Honors Celebration

Honors Celebration reaches to the stars

NASA astronaut Barry “Butch” Wilmore logged 178 days in space and completed 21 combat missions as a Navy pilot in Operation Desert Storm.

2016 NCAA Inspiration Award: O.J. Brigance

Brigance’s battle is moving, but the people who knew him best when he was Rice’s star defensive player in the late 1980s say ALS didn’t make him an inspiration, it simply found its way into a man who already was one: Today, he is the same person who once wrung every drop of sweat from his teammates on the field and who was their conscience off of it.

NCAA’s best are recognized

Mannie Jackson considers one of his seemingly minor accomplishments his most monumental: He was elected team captain on the University of Illinois basketball team during the 1959-60 season, his senior year. Jackson didn’t want to accept the mantle, yearning to focus only on what transpired on the court. But his father implored him to embrace his first opportunity to be a leader.

August 1 deadline for 2015 NCAA Today’s Top Ten Award nominations

The NCAA Today’s Top Ten Award honors senior student-athletes who bring distinction to themselves, their schools and intercollegiate athletics.

May 2 Deadline Approaching for 2015 NCAA Honors Nominations

Top award winners to be recognized in January at Association’s Convention.

Nominations now open for 2015 NCAA Honors awards

NCAA member schools are invited to nominate current and former student-athletes for the 2015 Theodore Roosevelt Award , Silver Anniversary Award , Award of Valor and Inspiration Award . The awards recognize current and former student-...

Billy Mills speaks after being presented the Theodore Roosevelt Award.
NCAA celebrates inspiring honorees

 

From recent student-athletes who exemplified excellence both on the field and in the classroom to a renowned former runner at Kansas who overcame poverty and racism to become an inspirational Olympian, 19 individuals were celebrated Friday night at the NCAA Honors Celebration.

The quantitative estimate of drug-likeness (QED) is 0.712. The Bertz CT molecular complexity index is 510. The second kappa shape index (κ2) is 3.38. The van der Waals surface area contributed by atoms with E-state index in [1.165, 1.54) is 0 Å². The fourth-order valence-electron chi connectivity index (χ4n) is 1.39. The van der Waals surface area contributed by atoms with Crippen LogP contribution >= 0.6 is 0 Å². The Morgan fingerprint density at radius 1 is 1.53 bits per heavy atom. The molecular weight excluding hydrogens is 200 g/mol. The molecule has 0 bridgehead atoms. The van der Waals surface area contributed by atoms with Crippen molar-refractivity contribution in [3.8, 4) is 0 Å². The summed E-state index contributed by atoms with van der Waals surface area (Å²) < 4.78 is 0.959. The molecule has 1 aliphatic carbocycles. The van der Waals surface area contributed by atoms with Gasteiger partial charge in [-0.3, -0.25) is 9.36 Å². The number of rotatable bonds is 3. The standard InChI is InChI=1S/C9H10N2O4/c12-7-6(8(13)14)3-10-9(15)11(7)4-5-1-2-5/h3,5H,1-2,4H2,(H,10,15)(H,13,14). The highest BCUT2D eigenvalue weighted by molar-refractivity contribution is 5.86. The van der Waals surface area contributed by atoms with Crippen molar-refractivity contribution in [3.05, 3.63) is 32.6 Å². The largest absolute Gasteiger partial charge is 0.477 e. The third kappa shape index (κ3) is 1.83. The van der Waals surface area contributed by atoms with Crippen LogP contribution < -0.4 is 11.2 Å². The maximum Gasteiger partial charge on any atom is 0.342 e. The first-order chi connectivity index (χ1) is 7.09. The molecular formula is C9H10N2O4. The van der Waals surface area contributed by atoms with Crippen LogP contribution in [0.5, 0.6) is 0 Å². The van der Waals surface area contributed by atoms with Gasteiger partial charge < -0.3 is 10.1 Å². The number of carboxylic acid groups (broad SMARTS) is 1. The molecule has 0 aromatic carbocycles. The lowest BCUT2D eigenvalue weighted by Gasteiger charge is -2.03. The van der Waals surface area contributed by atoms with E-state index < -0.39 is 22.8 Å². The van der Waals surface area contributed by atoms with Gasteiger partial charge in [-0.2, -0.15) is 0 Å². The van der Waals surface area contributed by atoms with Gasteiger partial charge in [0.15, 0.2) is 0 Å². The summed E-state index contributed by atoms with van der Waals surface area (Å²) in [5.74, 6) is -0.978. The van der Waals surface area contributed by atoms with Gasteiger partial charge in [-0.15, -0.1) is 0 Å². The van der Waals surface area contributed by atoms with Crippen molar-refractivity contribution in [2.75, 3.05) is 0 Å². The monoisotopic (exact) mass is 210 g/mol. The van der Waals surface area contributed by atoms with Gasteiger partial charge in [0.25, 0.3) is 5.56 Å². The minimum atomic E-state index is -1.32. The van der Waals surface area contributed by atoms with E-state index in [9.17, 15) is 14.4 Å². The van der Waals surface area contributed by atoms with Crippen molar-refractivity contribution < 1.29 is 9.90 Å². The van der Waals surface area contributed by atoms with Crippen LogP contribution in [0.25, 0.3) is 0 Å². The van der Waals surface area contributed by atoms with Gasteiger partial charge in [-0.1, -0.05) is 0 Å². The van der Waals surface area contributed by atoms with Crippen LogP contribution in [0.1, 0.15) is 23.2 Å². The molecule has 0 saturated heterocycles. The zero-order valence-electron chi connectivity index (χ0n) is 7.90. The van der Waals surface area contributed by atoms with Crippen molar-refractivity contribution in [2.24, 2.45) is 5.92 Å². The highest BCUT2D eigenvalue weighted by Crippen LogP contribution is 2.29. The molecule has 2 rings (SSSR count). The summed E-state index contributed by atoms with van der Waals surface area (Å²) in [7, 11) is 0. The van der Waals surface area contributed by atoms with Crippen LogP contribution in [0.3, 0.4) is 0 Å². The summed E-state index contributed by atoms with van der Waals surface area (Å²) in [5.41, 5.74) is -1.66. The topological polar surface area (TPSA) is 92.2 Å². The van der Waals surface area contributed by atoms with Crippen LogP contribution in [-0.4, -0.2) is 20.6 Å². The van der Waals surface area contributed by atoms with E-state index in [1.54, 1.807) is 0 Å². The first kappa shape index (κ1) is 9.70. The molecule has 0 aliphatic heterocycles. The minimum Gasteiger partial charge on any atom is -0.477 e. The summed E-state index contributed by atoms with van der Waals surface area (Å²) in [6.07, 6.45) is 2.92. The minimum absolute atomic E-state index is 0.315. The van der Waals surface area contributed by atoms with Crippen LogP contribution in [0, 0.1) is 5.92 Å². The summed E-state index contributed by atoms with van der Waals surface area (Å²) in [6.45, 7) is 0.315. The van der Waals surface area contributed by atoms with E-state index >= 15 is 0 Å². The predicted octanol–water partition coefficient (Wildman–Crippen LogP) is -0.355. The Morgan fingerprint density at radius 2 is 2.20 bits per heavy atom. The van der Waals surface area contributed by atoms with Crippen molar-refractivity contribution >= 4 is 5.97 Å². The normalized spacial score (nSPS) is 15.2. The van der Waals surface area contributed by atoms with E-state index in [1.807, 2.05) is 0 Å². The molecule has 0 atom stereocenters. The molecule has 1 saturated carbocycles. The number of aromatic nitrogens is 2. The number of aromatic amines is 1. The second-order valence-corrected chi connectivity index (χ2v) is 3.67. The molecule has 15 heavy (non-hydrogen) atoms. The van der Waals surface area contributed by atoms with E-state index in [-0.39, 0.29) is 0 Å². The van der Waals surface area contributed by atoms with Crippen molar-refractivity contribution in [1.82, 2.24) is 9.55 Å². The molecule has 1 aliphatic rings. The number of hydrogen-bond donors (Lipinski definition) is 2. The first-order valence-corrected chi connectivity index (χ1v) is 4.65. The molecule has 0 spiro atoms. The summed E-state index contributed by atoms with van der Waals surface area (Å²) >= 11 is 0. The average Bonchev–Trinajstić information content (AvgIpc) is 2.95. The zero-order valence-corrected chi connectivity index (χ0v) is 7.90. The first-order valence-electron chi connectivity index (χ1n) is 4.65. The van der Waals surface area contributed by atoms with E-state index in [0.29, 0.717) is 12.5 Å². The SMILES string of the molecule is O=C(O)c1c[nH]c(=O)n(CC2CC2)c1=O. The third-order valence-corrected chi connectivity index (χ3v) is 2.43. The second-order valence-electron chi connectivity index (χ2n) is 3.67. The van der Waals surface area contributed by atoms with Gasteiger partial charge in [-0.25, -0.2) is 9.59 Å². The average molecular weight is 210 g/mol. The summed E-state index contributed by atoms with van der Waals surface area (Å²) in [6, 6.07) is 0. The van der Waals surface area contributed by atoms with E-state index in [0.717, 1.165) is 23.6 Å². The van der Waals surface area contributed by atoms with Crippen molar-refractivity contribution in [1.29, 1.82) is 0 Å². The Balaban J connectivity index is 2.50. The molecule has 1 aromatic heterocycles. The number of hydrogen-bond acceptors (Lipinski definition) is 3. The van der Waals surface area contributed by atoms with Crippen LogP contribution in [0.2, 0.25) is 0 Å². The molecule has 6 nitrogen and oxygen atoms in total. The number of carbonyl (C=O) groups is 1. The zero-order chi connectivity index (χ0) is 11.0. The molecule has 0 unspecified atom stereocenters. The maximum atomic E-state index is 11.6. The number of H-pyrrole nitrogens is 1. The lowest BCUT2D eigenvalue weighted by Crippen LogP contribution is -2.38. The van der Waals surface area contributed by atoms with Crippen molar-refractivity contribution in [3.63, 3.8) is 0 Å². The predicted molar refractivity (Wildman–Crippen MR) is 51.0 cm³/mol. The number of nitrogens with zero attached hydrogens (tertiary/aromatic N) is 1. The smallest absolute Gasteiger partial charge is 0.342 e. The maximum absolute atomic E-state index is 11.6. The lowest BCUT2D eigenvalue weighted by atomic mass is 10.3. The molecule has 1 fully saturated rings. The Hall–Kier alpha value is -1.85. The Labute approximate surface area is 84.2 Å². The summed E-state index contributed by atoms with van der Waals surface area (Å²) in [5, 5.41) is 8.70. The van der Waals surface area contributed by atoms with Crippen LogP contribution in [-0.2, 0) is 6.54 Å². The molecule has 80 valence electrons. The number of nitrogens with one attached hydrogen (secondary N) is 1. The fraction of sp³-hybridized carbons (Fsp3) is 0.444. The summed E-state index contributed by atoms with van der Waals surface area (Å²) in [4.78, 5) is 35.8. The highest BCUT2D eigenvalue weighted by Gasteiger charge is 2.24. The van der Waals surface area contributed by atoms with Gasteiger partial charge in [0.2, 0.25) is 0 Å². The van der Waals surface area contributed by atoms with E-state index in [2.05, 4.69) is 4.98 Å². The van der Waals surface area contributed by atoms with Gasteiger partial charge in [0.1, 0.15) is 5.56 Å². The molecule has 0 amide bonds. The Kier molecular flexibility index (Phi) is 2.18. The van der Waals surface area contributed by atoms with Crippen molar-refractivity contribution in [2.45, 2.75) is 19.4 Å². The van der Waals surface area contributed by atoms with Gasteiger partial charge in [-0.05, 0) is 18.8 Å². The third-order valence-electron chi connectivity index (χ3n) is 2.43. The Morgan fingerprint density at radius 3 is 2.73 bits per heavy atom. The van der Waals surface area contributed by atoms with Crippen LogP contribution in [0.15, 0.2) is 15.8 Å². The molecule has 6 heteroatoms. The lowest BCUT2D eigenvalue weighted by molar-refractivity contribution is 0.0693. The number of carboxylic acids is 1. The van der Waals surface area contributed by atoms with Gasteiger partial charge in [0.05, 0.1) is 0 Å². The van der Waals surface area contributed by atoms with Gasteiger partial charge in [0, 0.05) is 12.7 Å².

The Theodore Roosevelt Award was presented to Billy Mills, a Native American who spent his early years on the Pine Ridge Indian Reservation in South Dakota before earning an athletics scholarship to the University of Kansas. Mills went on to win a gold medal in the 1964 Olympic Games, serve in the military, become a successful businessman and co-found a nonprofit organization that serves Native American youth.

The award is named after the former U.S. president whose concern for the conduct of college athletics led to the formation of the NCAA in 1906. The award is given annually to an individual for whom competitive athletics in college and attention to physical well-being afterward have been important factors in a distinguished career of national significance and achievement.“I am humbled to be considered a colleague of tonight’s honorees,” Mills said while accepting the Theodore Roosevelt Award. “Your sports performances have inspired many. But when I sat and listened and watched your passion for humanitarian deeds, I was taken on a journey, a powerful journey, to the center of my soul.”

 “Sport helped me in so many ways,” Mills said. “As a young person, sport helped me meet the winds of change that continue to occur in our rapidly changing world. It helped me take advantage of opportunities that ultimately await all of us. I was fortunate to have great leaders, great coaches, great teachers and mentors throughout my sports career.”

Other awards presented Friday recognized Today’s Top 10, given to 10 student-athletes who completed their athletics eligibility in the 2012-13 academic year to salute their excellence both in and out of their respective fields of play.